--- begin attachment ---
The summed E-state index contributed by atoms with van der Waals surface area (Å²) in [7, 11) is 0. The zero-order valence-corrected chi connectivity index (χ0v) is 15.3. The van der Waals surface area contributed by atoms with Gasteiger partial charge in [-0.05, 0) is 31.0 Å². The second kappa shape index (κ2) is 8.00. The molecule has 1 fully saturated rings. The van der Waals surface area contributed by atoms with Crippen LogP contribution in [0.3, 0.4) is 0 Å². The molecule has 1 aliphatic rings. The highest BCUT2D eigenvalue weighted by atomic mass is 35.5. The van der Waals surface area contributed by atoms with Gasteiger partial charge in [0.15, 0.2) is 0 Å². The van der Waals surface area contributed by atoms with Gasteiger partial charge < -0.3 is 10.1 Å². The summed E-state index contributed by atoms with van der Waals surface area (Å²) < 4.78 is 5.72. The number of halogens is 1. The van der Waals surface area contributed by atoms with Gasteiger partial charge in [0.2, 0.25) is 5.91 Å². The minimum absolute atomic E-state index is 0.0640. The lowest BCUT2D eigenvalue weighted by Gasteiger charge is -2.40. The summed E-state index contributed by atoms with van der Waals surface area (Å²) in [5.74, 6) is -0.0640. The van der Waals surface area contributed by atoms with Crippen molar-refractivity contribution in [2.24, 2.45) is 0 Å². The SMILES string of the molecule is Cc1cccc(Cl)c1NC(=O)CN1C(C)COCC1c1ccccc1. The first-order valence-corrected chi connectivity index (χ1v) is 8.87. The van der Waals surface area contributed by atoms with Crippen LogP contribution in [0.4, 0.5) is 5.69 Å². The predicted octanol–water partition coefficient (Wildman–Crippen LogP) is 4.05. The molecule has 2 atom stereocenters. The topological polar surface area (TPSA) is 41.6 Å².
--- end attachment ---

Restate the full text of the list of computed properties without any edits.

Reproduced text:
The summed E-state index contributed by atoms with van der Waals surface area (Å²) in [7, 11) is 0. The zero-order valence-corrected chi connectivity index (χ0v) is 15.3. The van der Waals surface area contributed by atoms with Gasteiger partial charge in [-0.05, 0) is 31.0 Å². The second kappa shape index (κ2) is 8.00. The molecule has 1 fully saturated rings. The van der Waals surface area contributed by atoms with Crippen LogP contribution in [0.3, 0.4) is 0 Å². The molecule has 1 aliphatic rings. The highest BCUT2D eigenvalue weighted by atomic mass is 35.5. The van der Waals surface area contributed by atoms with Gasteiger partial charge in [0.15, 0.2) is 0 Å². The van der Waals surface area contributed by atoms with Gasteiger partial charge < -0.3 is 10.1 Å². The summed E-state index contributed by atoms with van der Waals surface area (Å²) < 4.78 is 5.72. The number of halogens is 1. The van der Waals surface area contributed by atoms with Gasteiger partial charge in [0.2, 0.25) is 5.91 Å². The minimum absolute atomic E-state index is 0.0640. The lowest BCUT2D eigenvalue weighted by Gasteiger charge is -2.40. The summed E-state index contributed by atoms with van der Waals surface area (Å²) in [5.74, 6) is -0.0640. The van der Waals surface area contributed by atoms with Crippen molar-refractivity contribution in [2.24, 2.45) is 0 Å². The SMILES string of the molecule is Cc1cccc(Cl)c1NC(=O)CN1C(C)COCC1c1ccccc1. The first-order valence-corrected chi connectivity index (χ1v) is 8.87. The van der Waals surface area contributed by atoms with Crippen LogP contribution in [0.4, 0.5) is 5.69 Å². The predicted octanol–water partition coefficient (Wildman–Crippen LogP) is 4.05. The molecule has 2 atom stereocenters. The topological polar surface area (TPSA) is 41.6 Å².